by Casey Matney * (12/14)
- Foxtail barley is a perennial native bunchgrass that reproduces by seeds and tillering.
- Hay contaminated with Foxtail barley is greatly reduced in value and utility.
- Foxtail and many other barley grasses have sharply-barbed awns that can cause sores at the nose, eyes, and mouth of livestock.
Figure 1. Foxtail barley growing alongside an irrigation ditch.
Foxtail barley (Hordeum jubatum) is a showy short-lived native perennial cool season bunchgrass that belongs to the grass tribe Triticeae. It has a shallow root system and reproduces by seeds and tillering. This plant ranges in height from one to three feet tall at maturity. It is often found in pastures, roadsides, meadows, alkaline/saline areas, moist soils and disturbed areas (Figures 1 and 2). In general, it is found more often where water accumulates (seasonally ponded areas, wet meadows and areas near ditches and streams). Foxtail barley is often found to be growing alongside grasses and weedy forbs adapted to wet and/or alkali/saline environments. These associated plants often include bentgrass (Agrostis spp.), inland saltgrass (Distichlis spicata), alkali sacaton (Sporobolus airoides), Kentucky bluegrass (Poa pratensis), basin wildrye (Leymus cinereus), tall wheatgrass (Thinopyrum ponticum), horsetail (Equisetum spp.) and Baltic rush (Juncus balticus).
Figure 2. Foxtail barley growing in a pasture, an area often ponded during the spring.
Livestock can safely graze foxtail barley prior to seed development. Forage value of this grass is fair to good at this time. Seed production for this grass occurs from late May to August. Foxtail barley at lower elevations (warmer regions) will produce seeds earlier than higher elevations (cooler regions). Grazing this plant after it produces seeds can cause a number of problems for animals. Once seeds form, awns extending from the seed can abrade or become lodged in the skin, mouth, nose and eyes of grazing livestock. Lodging is due to foxtail having small sharp barbs located along the outer edges of the awns (Figure 3). Due to the awns, livestock encountering this plant in a pasture or rangeland situation will avoid grazing it and will seek alternative forage. For these reasons this grass is likely to increase under heavy or continuous grazing while at the same time grasses that are more palatable are likely to decrease.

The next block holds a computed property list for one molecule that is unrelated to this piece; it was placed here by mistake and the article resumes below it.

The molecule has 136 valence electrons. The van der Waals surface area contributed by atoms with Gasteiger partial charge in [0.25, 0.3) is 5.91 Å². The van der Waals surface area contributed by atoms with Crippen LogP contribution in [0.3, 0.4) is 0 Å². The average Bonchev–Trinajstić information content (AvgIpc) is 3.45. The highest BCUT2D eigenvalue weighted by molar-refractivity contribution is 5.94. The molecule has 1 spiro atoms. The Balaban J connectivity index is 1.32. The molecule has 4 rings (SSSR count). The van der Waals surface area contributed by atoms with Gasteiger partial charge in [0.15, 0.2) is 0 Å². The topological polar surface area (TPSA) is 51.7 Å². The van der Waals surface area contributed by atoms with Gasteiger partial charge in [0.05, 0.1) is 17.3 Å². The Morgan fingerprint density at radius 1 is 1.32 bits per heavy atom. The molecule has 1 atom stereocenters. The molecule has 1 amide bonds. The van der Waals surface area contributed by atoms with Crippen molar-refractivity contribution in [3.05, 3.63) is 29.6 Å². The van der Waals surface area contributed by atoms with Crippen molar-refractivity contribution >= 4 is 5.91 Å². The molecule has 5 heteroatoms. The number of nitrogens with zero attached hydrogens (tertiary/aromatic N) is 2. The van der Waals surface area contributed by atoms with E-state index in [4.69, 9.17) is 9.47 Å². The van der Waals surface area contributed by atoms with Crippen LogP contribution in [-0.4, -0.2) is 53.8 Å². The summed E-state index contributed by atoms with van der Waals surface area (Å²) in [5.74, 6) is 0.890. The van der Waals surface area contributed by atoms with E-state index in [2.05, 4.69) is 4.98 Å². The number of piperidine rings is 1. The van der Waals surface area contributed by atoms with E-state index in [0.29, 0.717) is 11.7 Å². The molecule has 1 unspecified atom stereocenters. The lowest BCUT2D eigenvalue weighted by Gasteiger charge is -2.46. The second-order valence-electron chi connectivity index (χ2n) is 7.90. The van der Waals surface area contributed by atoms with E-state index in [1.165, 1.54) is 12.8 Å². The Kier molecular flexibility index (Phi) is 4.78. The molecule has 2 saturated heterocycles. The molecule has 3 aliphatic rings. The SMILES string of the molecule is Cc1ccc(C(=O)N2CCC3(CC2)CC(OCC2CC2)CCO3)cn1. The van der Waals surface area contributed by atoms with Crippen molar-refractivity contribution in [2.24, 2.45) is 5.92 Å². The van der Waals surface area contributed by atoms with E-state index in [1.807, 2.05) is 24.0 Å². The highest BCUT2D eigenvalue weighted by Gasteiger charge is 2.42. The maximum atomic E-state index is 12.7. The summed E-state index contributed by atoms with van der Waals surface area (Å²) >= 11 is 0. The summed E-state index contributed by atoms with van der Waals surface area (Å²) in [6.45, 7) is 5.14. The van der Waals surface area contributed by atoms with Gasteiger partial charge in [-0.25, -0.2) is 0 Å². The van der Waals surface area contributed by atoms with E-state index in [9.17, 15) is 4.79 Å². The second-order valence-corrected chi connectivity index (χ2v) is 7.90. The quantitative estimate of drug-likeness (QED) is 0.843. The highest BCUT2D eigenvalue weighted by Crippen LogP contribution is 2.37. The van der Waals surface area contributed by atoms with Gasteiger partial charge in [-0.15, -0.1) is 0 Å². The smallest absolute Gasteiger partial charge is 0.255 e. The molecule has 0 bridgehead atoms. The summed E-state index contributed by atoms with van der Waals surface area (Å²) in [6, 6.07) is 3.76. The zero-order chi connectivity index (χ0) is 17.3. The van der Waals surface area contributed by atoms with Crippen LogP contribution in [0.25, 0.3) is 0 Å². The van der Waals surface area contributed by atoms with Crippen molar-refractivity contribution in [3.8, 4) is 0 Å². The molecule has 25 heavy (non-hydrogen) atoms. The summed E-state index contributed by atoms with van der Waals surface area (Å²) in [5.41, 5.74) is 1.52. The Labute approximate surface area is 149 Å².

The barbs on foxtail awns also allow it to easily become lodged in the hair and fur of livestock and wildlife. Once caught on the animal, the seeds can be transported to new areas for colonization or further distributed within areas that they already occupy. Sheep are at high risk for catching these seeds, and the value of their fleece declines when they are contaminated. The value of hay is also affected by the presence of foxtail barley. Unlike in rangeland situations, animals fed hay contaminated by foxtail are unable to avoid eating the plant. Contaminated hay is unsafe for livestock. Livestock that have eaten contaminated hay may show symptoms such as drooling and lack of appetite. Awns may also become visibly lodged in the snout of animals eating the hay. The drooling and lack of appetite is caused by the mouth of the animal being impacted and inflamed by hundreds of awns. For these reasons pastures containing foxtail barley should not be hayed. In addition, hay contaminated with foxtail barley should not be used or sold. There are anecdotal accounts of ranchers processing contaminated hay through a hammermill to decrease the danger of feeding foxtail seeds to animals. However, the effectiveness of this treatment has not been tested and is not recommended.
Figure 3. Foxtail barley awns at 4X magnification, displaying barbs.
Movement of contaminated hay offsite to a different location for any purpose, even if not fed to animals, is likely to further spread seed. Areas that are wet in the spring are the most likely to be invaded. Best control of this grass in pastures and rangeland occurs when mechanically and/or chemically controlled (or eliminated) and then reseeded with a more desirable grass species. Although effective, mechanical treatment and seeding may not always be required. In some situations, foxtail may occur in smaller bunches and patches. When this occurs spot treatment with the generic herbicide glyphosate (e.g. Roundup®) can be effective in controlling the plant. Alternatively, when foxtail is more prevalent, mowing or intense grazing timed early in the growing season may reduce the plants ability to produce seeds and may provide some control. Further, where irrigation can be controlled, reducing saturated soil conditions prior to June may decrease the growth and production of foxtail. For more options regarding management or control of foxtail barley, please consult your nearest rangeland or weed Extension specialist.
*Casey Matney, Colorado State University Extension, specialist - range management. 1/12. Revised 12/14.
Colorado State University, U.S. Department of Agriculture, and Colorado counties cooperating. CSU Extension programs are available to all without discrimination. No endorsement of products mentioned is intended nor is criticism implied of products not mentioned.
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Updated Tuesday, February 24, 2015